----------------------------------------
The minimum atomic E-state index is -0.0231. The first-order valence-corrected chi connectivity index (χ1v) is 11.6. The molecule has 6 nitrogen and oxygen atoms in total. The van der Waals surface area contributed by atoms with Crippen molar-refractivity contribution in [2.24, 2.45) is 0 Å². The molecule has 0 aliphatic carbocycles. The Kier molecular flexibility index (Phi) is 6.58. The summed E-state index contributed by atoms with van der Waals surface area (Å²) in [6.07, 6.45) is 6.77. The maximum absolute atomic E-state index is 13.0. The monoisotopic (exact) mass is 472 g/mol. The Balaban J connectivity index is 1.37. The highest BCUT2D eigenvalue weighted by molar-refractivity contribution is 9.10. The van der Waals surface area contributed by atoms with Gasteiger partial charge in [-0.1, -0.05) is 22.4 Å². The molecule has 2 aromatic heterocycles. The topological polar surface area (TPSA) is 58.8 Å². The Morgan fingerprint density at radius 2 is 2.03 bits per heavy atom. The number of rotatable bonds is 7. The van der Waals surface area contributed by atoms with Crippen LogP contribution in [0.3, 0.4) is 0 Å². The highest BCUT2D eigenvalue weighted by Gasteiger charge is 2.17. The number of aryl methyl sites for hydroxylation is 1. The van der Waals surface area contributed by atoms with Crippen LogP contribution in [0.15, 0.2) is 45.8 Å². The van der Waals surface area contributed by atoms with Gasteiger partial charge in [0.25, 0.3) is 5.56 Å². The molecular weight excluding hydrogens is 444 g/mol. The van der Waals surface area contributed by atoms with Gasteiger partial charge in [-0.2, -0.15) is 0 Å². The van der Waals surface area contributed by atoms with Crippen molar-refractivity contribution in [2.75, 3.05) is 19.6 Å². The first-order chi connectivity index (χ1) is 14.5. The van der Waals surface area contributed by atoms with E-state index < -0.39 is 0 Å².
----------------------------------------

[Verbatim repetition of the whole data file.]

The minimum atomic E-state index is -0.0231. The first-order valence-corrected chi connectivity index (χ1v) is 11.6. The molecule has 6 nitrogen and oxygen atoms in total. The van der Waals surface area contributed by atoms with Crippen molar-refractivity contribution in [2.24, 2.45) is 0 Å². The molecule has 0 aliphatic carbocycles. The Kier molecular flexibility index (Phi) is 6.58. The summed E-state index contributed by atoms with van der Waals surface area (Å²) in [6.07, 6.45) is 6.77. The maximum absolute atomic E-state index is 13.0. The monoisotopic (exact) mass is 472 g/mol. The Balaban J connectivity index is 1.37. The highest BCUT2D eigenvalue weighted by molar-refractivity contribution is 9.10. The van der Waals surface area contributed by atoms with Gasteiger partial charge in [-0.1, -0.05) is 22.4 Å². The molecule has 2 aromatic heterocycles. The topological polar surface area (TPSA) is 58.8 Å². The Morgan fingerprint density at radius 2 is 2.03 bits per heavy atom. The number of rotatable bonds is 7. The van der Waals surface area contributed by atoms with Crippen LogP contribution in [0.3, 0.4) is 0 Å². The highest BCUT2D eigenvalue weighted by Gasteiger charge is 2.17. The number of aryl methyl sites for hydroxylation is 1. The van der Waals surface area contributed by atoms with Crippen LogP contribution in [0.15, 0.2) is 45.8 Å². The van der Waals surface area contributed by atoms with Gasteiger partial charge in [0.25, 0.3) is 5.56 Å². The molecular weight excluding hydrogens is 444 g/mol. The van der Waals surface area contributed by atoms with Gasteiger partial charge in [-0.2, -0.15) is 0 Å². The van der Waals surface area contributed by atoms with Crippen molar-refractivity contribution in [2.75, 3.05) is 19.6 Å². The first-order chi connectivity index (χ1) is 14.5. The van der Waals surface area contributed by atoms with E-state index < -0.39 is 0 Å².